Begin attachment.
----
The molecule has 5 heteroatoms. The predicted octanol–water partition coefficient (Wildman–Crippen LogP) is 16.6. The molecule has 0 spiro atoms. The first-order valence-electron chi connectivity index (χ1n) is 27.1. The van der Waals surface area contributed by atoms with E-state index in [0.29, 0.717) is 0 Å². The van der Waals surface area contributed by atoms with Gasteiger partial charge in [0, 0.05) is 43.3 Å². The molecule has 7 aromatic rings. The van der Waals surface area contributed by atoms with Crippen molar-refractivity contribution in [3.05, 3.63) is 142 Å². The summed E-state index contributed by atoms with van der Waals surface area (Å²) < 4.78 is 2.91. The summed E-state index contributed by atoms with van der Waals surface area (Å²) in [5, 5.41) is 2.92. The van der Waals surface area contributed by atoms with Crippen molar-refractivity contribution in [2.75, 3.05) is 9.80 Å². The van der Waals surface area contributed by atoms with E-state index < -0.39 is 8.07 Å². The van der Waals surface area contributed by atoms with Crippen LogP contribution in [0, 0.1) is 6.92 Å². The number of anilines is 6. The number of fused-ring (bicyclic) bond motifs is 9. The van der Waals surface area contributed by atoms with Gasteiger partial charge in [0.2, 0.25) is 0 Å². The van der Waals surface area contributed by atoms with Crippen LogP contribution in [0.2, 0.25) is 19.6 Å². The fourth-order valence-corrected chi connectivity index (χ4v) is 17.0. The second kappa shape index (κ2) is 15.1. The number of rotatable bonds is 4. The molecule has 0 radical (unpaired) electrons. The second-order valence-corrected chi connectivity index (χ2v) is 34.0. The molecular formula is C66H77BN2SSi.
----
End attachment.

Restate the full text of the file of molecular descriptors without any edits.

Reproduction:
The molecule has 5 heteroatoms. The predicted octanol–water partition coefficient (Wildman–Crippen LogP) is 16.6. The molecule has 0 spiro atoms. The first-order valence-electron chi connectivity index (χ1n) is 27.1. The van der Waals surface area contributed by atoms with E-state index in [0.29, 0.717) is 0 Å². The van der Waals surface area contributed by atoms with Gasteiger partial charge in [0, 0.05) is 43.3 Å². The molecule has 7 aromatic rings. The van der Waals surface area contributed by atoms with Crippen molar-refractivity contribution in [3.05, 3.63) is 142 Å². The summed E-state index contributed by atoms with van der Waals surface area (Å²) < 4.78 is 2.91. The summed E-state index contributed by atoms with van der Waals surface area (Å²) in [5, 5.41) is 2.92. The van der Waals surface area contributed by atoms with Crippen molar-refractivity contribution in [2.75, 3.05) is 9.80 Å². The van der Waals surface area contributed by atoms with E-state index < -0.39 is 8.07 Å². The van der Waals surface area contributed by atoms with Crippen LogP contribution in [0, 0.1) is 6.92 Å². The number of anilines is 6. The number of fused-ring (bicyclic) bond motifs is 9. The van der Waals surface area contributed by atoms with Gasteiger partial charge in [0.2, 0.25) is 0 Å². The van der Waals surface area contributed by atoms with Crippen LogP contribution in [0.2, 0.25) is 19.6 Å². The fourth-order valence-corrected chi connectivity index (χ4v) is 17.0. The second kappa shape index (κ2) is 15.1. The number of rotatable bonds is 4. The molecule has 0 radical (unpaired) electrons. The second-order valence-corrected chi connectivity index (χ2v) is 34.0. The molecular formula is C66H77BN2SSi.